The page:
Universiteit van Amsterdam


Institute for Logic, Language and Computation

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3 November 2009, Seminar on the Philosophy of Mathematics, Peter Hacker & Peter Koepke

Speaker: Peter Hacker (Oxford) & Peter Koepke (Bonn)
Date: 3 November 2009
Location: Belle van Zuylenzaal, Academiegebouw, Utrecht

On the ocasion of the visits of two eminent speakers, Peter Hacker from Oxford and Peter Koepke from Bonn, we are organising a special session of the seminar.


15.00: Peter Hacker: Wittgenstein on the Nature of Mathematical Proof
16.00: Tea
16.30: Peter Koepke: "Mathematical Proofs as Derivation-Indicators - Theory and Implementation"

All interested are cordially invited to attend. Summaries of the lectures can be found below.

Abstract Hacker:

The lecture is concerned with clarifying Wittgenstein's remarks on the nature of mathematical proof. These remarks are obscure, have been variously interpreted or misinterpreted, and are central to his philosophy of mathematics. The idea that he was defending an eccentric form of mathematical existentialism ('full-blooded conventionalism' as Dummett dubbed it) is argued to be misconceived. The key to understanding his observations is the principle, which he advances, that mathematical propositions are norms of representation. It is by following through this insight that one can make sense of his controversial remarks that in a mathematical proof one wins through to a decision. But the 'decision' is not on the truth of the theorem, but rather on the consequent concept-formation -- it is a decision to employ the resultant concept in one's reasonings.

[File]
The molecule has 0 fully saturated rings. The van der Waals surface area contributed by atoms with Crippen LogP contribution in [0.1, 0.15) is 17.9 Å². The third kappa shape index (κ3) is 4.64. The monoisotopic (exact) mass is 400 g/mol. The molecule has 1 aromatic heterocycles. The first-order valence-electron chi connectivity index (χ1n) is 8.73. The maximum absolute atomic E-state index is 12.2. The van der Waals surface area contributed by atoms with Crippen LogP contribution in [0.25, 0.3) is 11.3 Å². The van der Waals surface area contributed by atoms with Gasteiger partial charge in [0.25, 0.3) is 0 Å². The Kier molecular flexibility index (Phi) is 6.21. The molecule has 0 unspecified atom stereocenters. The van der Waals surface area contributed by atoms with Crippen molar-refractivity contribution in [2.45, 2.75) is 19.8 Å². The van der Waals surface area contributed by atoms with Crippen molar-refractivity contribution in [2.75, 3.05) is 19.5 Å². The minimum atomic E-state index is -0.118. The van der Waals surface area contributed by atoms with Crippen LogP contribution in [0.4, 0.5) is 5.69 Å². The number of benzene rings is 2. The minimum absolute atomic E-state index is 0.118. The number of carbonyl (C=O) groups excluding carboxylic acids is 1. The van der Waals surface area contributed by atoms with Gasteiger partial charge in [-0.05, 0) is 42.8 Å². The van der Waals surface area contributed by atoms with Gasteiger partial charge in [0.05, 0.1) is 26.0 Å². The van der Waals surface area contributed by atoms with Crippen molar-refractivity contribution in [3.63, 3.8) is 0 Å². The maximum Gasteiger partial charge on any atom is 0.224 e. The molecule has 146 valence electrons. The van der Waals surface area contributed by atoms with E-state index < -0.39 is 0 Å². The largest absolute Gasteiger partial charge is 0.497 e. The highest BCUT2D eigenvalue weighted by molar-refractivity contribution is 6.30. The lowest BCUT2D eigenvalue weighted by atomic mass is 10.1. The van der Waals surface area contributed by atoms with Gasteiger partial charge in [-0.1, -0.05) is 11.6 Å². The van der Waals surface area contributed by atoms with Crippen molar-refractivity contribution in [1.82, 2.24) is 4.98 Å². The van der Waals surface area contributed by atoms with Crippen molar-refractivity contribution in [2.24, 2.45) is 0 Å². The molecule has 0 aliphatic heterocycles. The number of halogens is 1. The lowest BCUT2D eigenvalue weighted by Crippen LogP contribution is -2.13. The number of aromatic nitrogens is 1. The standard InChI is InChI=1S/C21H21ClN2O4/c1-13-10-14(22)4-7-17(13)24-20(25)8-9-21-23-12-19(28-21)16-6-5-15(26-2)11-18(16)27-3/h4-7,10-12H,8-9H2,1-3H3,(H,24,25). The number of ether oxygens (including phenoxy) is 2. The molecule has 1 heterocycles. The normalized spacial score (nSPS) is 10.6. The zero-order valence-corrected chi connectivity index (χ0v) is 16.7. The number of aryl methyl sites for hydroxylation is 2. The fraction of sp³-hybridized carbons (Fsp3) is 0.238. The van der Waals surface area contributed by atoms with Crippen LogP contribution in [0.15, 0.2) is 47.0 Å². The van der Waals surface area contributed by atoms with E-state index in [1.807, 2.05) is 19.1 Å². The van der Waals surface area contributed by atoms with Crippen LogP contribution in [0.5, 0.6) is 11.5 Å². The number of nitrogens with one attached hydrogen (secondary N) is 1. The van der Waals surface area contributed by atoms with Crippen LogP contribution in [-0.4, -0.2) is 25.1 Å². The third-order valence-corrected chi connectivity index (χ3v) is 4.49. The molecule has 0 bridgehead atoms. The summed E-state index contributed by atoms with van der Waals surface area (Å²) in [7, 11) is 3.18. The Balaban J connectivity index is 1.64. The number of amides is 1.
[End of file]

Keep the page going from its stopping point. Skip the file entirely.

Abstract Koepke:

Jody Azzouni proposes a "derivation-indicator view of mathematical practice", whereby the components of an ordinary mathematical proof can be taken as indicators for building an equivalent formal derivation (Philosophia Mathematica, 2004). We interpret the derivation-indicator view in terms of formal and computational linguistics. The Naproche system (Natural language proof checking) translates natural language mathematical proofs into sequences of first-order formulas and checks them for correctness using automated theorem provers. The talk will explain relevant linguistic and logical foundations and give Naproche examples which look like natural proofs yet are fully formal since they are accepted by the Naproche system.

Please note that this newsitem has been archived, and may contain outdated information or links.